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Helen Darbishire and Ernest De Selincourt (eds), The Poetical Works of William Wordsworth, Vol. 4: Evening Voluntaries; Itinerary Poems of 1833; Poems of Sentiment and Reflection; Sonnets Dedicated to Liberty and Order; Miscellaneous Poems; Inscriptions; Selections From Chaucer; Poems Referring to the Period of Old Age; Epitaphs and Elegiac Pieces; Ode-Intimations of Immortality (Second Edition)
Editor’s NoteEditor’s NoteIIin a garden of the same
[Composed 1811.—Published 1815.]
- 1Oft is the medal faithful to its trust
- 2When temples, columns, towers, are laid in dust;
- 3And 'tis a common ordinance of fate
- 4That things obscure and small outlive the great:
- 5Hence, when yon mansion and the flowery trim
- 6Of this fair garden, and its alleys dim,
- pg 1967And all its stately trees, are passed away,
- 8This little Niche, unconscious of decay,
- 9Perchance may still survive. And be it known
- Critical Apparatus10That it was scooped within the living stone,—
- 11Not by the sluggish and ungrateful pains
- 12Of labourer plodding for his daily gains,
- Critical Apparatus13But by an industry that wrought in love;
- 14With help from female hands, that proudly strove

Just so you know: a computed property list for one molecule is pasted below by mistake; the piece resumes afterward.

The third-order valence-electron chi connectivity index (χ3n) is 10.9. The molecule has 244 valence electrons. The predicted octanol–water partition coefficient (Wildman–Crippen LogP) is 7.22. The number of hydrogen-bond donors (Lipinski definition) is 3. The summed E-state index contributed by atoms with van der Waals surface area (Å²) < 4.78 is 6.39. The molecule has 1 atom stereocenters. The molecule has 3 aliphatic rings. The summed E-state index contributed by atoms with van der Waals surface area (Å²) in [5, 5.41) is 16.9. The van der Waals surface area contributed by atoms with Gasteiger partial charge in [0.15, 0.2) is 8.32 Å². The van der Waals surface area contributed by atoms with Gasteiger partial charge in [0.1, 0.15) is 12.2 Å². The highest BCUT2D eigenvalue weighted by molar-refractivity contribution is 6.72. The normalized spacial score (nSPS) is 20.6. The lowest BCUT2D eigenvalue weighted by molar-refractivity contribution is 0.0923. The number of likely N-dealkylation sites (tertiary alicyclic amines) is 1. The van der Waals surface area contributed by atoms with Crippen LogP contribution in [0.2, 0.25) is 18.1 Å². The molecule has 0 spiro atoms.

- Critical Apparatus15To aid the work, what time these walks and bowers
- 16Were shaped to cheer dark winter's lonely hours.
p. 195. II. In a Garden of the Same: "This Niche is in the sandstone-rock in the winter-garden at Coleorton, which garden, as has been elsewhere said, was made under our direction out of an old unsightly quarry. While the labourers were at work, Mrs. Wordsworth, my Sister, and I used to amuse ourselves occasionally in scooping this seat out of the soft stone. It is of the size, with something of the appearance, of a Stall in a Cathedral. This inscription is not engraven, as the former and the two following are, in the grounds." —I. F.
II. 10 scooped within] fashioned in MS.
- But by prompt hands of Pleasure and of Love
- Female and Male, that emulously strove